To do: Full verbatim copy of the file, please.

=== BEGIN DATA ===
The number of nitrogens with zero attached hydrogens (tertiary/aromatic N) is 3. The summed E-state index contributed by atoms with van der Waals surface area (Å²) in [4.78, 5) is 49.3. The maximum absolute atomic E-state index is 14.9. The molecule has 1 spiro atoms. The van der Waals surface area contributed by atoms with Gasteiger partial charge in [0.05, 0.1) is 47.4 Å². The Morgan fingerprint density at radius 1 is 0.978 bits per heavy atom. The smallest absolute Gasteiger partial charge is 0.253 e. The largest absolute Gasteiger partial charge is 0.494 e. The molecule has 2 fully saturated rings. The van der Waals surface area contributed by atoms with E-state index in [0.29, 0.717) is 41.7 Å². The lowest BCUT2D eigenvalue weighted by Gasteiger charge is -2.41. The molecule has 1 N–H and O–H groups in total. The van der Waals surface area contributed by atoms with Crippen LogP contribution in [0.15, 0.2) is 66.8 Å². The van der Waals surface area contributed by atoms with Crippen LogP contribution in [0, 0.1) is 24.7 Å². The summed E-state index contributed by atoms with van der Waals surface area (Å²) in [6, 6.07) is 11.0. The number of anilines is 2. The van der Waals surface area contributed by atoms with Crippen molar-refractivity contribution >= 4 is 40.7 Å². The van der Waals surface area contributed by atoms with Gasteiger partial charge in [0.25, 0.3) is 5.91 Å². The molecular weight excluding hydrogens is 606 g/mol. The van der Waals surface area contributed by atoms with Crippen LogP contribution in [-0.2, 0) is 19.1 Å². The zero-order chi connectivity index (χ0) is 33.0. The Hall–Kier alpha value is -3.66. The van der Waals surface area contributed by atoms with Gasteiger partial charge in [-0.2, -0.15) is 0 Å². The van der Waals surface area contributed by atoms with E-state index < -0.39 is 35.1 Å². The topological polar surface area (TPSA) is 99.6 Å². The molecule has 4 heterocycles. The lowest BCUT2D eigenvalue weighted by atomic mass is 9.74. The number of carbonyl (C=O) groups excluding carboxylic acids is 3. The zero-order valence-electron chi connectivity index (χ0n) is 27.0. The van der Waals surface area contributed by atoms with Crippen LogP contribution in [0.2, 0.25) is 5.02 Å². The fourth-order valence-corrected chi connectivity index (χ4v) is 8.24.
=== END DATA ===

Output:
The number of nitrogens with zero attached hydrogens (tertiary/aromatic N) is 3. The summed E-state index contributed by atoms with van der Waals surface area (Å²) in [4.78, 5) is 49.3. The maximum absolute atomic E-state index is 14.9. The molecule has 1 spiro atoms. The van der Waals surface area contributed by atoms with Gasteiger partial charge in [0.05, 0.1) is 47.4 Å². The Morgan fingerprint density at radius 1 is 0.978 bits per heavy atom. The smallest absolute Gasteiger partial charge is 0.253 e. The largest absolute Gasteiger partial charge is 0.494 e. The molecule has 2 fully saturated rings. The van der Waals surface area contributed by atoms with E-state index in [0.29, 0.717) is 41.7 Å². The lowest BCUT2D eigenvalue weighted by Gasteiger charge is -2.41. The molecule has 1 N–H and O–H groups in total. The van der Waals surface area contributed by atoms with Crippen LogP contribution in [0.15, 0.2) is 66.8 Å². The van der Waals surface area contributed by atoms with Crippen LogP contribution in [0, 0.1) is 24.7 Å². The summed E-state index contributed by atoms with van der Waals surface area (Å²) in [6, 6.07) is 11.0. The number of anilines is 2. The van der Waals surface area contributed by atoms with Crippen molar-refractivity contribution >= 4 is 40.7 Å². The van der Waals surface area contributed by atoms with Gasteiger partial charge in [0.25, 0.3) is 5.91 Å². The molecular weight excluding hydrogens is 606 g/mol. The van der Waals surface area contributed by atoms with Crippen LogP contribution in [-0.2, 0) is 19.1 Å². The zero-order chi connectivity index (χ0) is 33.0. The Hall–Kier alpha value is -3.66. The van der Waals surface area contributed by atoms with Gasteiger partial charge in [-0.2, -0.15) is 0 Å². The van der Waals surface area contributed by atoms with E-state index < -0.39 is 35.1 Å². The topological polar surface area (TPSA) is 99.6 Å². The molecule has 4 heterocycles. The lowest BCUT2D eigenvalue weighted by atomic mass is 9.74. The number of carbonyl (C=O) groups excluding carboxylic acids is 3. The zero-order valence-electron chi connectivity index (χ0n) is 27.0. The van der Waals surface area contributed by atoms with Crippen LogP contribution in [0.2, 0.25) is 5.02 Å². The fourth-order valence-corrected chi connectivity index (χ4v) is 8.24.